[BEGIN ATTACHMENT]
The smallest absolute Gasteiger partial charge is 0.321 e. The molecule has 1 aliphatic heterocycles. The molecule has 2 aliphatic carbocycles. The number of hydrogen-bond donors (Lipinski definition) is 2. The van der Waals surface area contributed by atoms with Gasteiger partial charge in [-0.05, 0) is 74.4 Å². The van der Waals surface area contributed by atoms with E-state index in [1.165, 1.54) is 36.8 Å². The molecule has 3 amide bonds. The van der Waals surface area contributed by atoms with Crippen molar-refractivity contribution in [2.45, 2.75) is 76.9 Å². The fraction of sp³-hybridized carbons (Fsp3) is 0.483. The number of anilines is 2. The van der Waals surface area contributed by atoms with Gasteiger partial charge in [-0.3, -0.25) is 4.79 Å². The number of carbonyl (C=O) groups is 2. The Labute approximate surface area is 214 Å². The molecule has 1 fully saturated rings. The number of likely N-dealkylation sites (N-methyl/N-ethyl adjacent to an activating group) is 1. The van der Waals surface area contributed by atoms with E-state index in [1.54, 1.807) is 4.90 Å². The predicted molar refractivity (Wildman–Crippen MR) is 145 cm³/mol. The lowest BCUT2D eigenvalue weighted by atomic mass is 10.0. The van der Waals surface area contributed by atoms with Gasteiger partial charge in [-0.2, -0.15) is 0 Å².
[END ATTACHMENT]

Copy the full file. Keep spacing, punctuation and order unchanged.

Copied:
The smallest absolute Gasteiger partial charge is 0.321 e. The molecule has 1 aliphatic heterocycles. The molecule has 2 aliphatic carbocycles. The number of hydrogen-bond donors (Lipinski definition) is 2. The van der Waals surface area contributed by atoms with Gasteiger partial charge in [-0.05, 0) is 74.4 Å². The van der Waals surface area contributed by atoms with E-state index in [1.165, 1.54) is 36.8 Å². The molecule has 3 amide bonds. The van der Waals surface area contributed by atoms with Crippen molar-refractivity contribution in [2.45, 2.75) is 76.9 Å². The fraction of sp³-hybridized carbons (Fsp3) is 0.483. The number of anilines is 2. The van der Waals surface area contributed by atoms with Gasteiger partial charge in [-0.3, -0.25) is 4.79 Å². The number of carbonyl (C=O) groups is 2. The Labute approximate surface area is 214 Å². The molecule has 1 fully saturated rings. The number of likely N-dealkylation sites (N-methyl/N-ethyl adjacent to an activating group) is 1. The van der Waals surface area contributed by atoms with E-state index in [1.54, 1.807) is 4.90 Å². The predicted molar refractivity (Wildman–Crippen MR) is 145 cm³/mol. The lowest BCUT2D eigenvalue weighted by atomic mass is 10.0. The van der Waals surface area contributed by atoms with Gasteiger partial charge in [-0.2, -0.15) is 0 Å².